February 1944

Feb

18

1944

Operation Jericho: RAF breach Amiens prison walls

Here, Mosquitos of No. 487 Squadron RNZAF clear the target at low level as the first 500-lb bombs to be dropped detonate near the south wall of the prison.

Intention: To break the outer wall in at least two places.
Method: Leading three aircraft to attack eastern wall using main road as lead in. Second section of three aircraft when ten miles from target will break away to the right at sufficient height to allow them to watch leading three aircraft and then attack northern wall on a North-South run, immediately following the explosion of the bombs of the leading section.

Feb

17

1944

The London Irish try to find the ‘Ox and Bucks’

Men of the 2/7th Middlesex Regiment carry out maintenance on a Vickers machine gun at Anzio, 21 February 1944.

As the leading troops emerged from the protection of the wadis they came under savage artillery, mortar, and small-arms fire, and were unable to make further progress. Casualties among officers and non-commissioned officers were heavy, and that led to some disorganisation. Since January there had been an eighty per cent. change in the personnel of the battalion owing to the need to replace losses among officers and men.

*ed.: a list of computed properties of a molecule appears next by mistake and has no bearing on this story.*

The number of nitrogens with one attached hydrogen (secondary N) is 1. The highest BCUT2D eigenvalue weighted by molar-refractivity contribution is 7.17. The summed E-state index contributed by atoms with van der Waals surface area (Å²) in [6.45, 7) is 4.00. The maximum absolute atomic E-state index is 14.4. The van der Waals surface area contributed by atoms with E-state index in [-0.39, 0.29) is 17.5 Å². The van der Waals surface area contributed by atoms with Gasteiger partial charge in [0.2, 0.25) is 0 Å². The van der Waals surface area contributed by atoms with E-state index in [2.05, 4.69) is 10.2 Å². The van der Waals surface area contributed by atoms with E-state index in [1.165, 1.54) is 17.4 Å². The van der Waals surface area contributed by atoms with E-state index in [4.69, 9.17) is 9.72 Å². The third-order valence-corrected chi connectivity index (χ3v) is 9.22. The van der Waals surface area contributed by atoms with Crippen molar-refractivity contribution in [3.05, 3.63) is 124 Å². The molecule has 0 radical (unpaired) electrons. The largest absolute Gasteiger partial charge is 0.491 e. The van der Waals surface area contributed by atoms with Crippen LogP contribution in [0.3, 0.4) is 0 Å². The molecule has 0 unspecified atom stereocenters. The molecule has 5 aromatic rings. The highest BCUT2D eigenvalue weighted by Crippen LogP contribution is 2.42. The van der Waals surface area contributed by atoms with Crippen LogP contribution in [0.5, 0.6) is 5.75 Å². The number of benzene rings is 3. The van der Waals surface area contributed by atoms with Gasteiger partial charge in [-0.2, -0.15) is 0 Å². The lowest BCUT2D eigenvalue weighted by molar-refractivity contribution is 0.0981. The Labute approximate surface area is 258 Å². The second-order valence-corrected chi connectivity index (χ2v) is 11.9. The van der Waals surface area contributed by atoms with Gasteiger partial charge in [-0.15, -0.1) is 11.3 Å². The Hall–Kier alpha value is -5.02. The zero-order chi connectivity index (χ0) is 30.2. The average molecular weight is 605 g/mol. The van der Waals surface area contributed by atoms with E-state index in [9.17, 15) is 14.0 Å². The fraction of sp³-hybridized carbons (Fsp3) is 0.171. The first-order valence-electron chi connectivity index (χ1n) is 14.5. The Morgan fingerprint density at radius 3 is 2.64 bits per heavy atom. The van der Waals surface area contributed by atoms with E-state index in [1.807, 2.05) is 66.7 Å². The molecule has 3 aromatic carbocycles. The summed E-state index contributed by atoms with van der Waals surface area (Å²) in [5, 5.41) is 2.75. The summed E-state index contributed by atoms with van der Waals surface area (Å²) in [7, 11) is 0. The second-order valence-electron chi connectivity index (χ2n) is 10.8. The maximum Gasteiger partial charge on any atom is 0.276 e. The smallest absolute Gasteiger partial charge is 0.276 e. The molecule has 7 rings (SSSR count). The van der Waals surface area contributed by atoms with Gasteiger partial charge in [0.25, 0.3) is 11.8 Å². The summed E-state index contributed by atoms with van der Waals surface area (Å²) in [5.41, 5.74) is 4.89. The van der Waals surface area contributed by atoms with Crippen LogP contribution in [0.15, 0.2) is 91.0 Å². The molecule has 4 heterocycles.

Feb

16

1944

Hitler calls for “iron will” and permits no retreats

A 7,5cm Pak anti tank gun position somewhere in Russia.

Hitler had pointed out many times that Nikopol manganese was particularly important in the making of stainless steel. That was why sources of raw materials had to be retained at all com. For that reason the Nikopol area had to be turned into a fortress that could not be taken by the Russians.

Feb

15

1944

7th Ox and Bucks wiped out holding the line at Anzio

A soldier with the 2/7th Middlesex Regiment shares a cup of tea with an American infantryman in the Anzio bridgehead, 10 February 1944.

Inside a wired enclosure nearby, new positions were adopted and after further bitter fighting all during that day and night, the Germans launched yet another heavy attack at dawn. The field telephone rang at Battalion HQ and Captain Closebrooks heard the signaller say; “We’re in our sangers. The Boche is pelting us with grenades!” Subsequently, the sadly significant message was received; “We are turning it in now”.

Feb

14

1944

The gruesome remains left on a jungle battlefield

Soldiers bring ammunition to the front lines at Sanananda.

The bones and skulls and equipment of the Jap dead lie about in great quantities, and even these last traces will not survive much longer. It gave me a strange feeling to probe among and walk over these bones of what had once been fanatical Jap soldiers, bent on the destruction of our boys for some strange reason which they probably never understood

Feb

13

1944

Italians suffer as the battles continue

"Ragged refugees from Cassino fleeing their blasted town on a road leading to Acquafondata, held by Allied troops.” Italy. Near Acquafondata, Italy. 8 February 1944